Sometimes people with incomes below the federal poverty level need a little extra help to catch up to those who have more resources. In 1965, the federal government launched the Head Start program, which was intended to support children under the age of five in impoverished situations by enhancing their cognitive, social, emotional and physical development. The program, which currently serves more than one million children each year, was not intended to fund a lavish lifestyle for a dietician mentioned in an article posted on News4Jax.com.

The story states that the dietician stole the identities of children who were enrolled in the Head Start program throughout the state of Georgia. The fraudster used the personal information from thousands of newborns and children up to the age of five to create bogus patient files, write fake prescriptions and submit $4 million in false claims to Medicaid for nutritional services that were not provided. (The article states that the dietician used the reimbursements to buy luxury automobiles, designer clothing and take extravagant vacations.)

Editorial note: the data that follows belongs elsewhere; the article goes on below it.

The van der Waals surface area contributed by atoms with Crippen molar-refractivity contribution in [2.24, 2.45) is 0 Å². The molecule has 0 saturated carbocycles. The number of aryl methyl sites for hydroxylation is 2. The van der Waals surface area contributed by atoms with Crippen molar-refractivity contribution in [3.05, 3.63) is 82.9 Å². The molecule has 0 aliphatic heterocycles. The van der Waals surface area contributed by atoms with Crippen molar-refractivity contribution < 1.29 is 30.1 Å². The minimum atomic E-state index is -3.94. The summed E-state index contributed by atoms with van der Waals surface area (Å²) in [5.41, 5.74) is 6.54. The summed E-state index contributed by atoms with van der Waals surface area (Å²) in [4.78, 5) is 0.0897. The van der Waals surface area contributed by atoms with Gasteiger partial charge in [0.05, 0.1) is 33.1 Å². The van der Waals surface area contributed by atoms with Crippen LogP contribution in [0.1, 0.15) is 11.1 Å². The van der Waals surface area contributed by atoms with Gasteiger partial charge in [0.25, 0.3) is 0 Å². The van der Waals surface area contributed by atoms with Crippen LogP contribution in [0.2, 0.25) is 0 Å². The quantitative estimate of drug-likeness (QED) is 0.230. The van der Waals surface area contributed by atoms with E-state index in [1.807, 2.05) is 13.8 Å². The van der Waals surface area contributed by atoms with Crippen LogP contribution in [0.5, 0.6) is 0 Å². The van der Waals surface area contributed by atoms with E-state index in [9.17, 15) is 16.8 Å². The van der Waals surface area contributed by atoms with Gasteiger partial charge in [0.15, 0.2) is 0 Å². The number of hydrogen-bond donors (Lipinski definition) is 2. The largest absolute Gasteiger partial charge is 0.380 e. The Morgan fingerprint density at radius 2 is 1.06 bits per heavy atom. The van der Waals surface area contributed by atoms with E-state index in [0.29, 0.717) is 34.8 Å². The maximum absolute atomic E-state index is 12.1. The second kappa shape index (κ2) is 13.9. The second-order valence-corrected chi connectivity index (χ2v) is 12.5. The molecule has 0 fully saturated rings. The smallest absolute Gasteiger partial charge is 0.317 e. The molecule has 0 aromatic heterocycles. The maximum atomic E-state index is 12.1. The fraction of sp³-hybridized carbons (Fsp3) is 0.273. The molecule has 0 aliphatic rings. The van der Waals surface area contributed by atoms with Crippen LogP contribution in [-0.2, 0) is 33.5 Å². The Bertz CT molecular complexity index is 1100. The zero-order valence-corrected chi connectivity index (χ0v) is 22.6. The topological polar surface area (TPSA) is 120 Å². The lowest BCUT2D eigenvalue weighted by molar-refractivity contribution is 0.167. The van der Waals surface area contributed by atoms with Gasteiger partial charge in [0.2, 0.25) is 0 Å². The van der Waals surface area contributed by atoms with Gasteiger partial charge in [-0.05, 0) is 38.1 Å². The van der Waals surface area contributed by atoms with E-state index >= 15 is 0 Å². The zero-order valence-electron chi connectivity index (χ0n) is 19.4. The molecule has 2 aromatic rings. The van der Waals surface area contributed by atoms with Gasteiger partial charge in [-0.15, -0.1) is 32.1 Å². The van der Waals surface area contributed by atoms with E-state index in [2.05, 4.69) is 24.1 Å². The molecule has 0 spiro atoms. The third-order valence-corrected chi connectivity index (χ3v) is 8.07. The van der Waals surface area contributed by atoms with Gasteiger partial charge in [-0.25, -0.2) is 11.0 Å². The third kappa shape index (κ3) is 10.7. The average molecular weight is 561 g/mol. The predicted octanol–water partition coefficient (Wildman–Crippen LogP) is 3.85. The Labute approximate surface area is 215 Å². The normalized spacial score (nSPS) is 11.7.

The 47-year-old woman was convicted on 58 counts of conspiracy, health care fraud, aggravated identity theft and money laundering by a federal jury. (It appears the jury left no stone unturned.) She will serve 16 years in prison plus three years of supervised release. The fraudster also was ordered to pay more than $4 million in restitution to Medicaid.

Instead of helping impoverished children to get a step ahead, this woman’s selfish crime caused thousands of children and their families to lag further behind. Thanks to a fair sentence, this fraudster will now get a dose of her own medicine and will experience what it feels like to be left behind bars.

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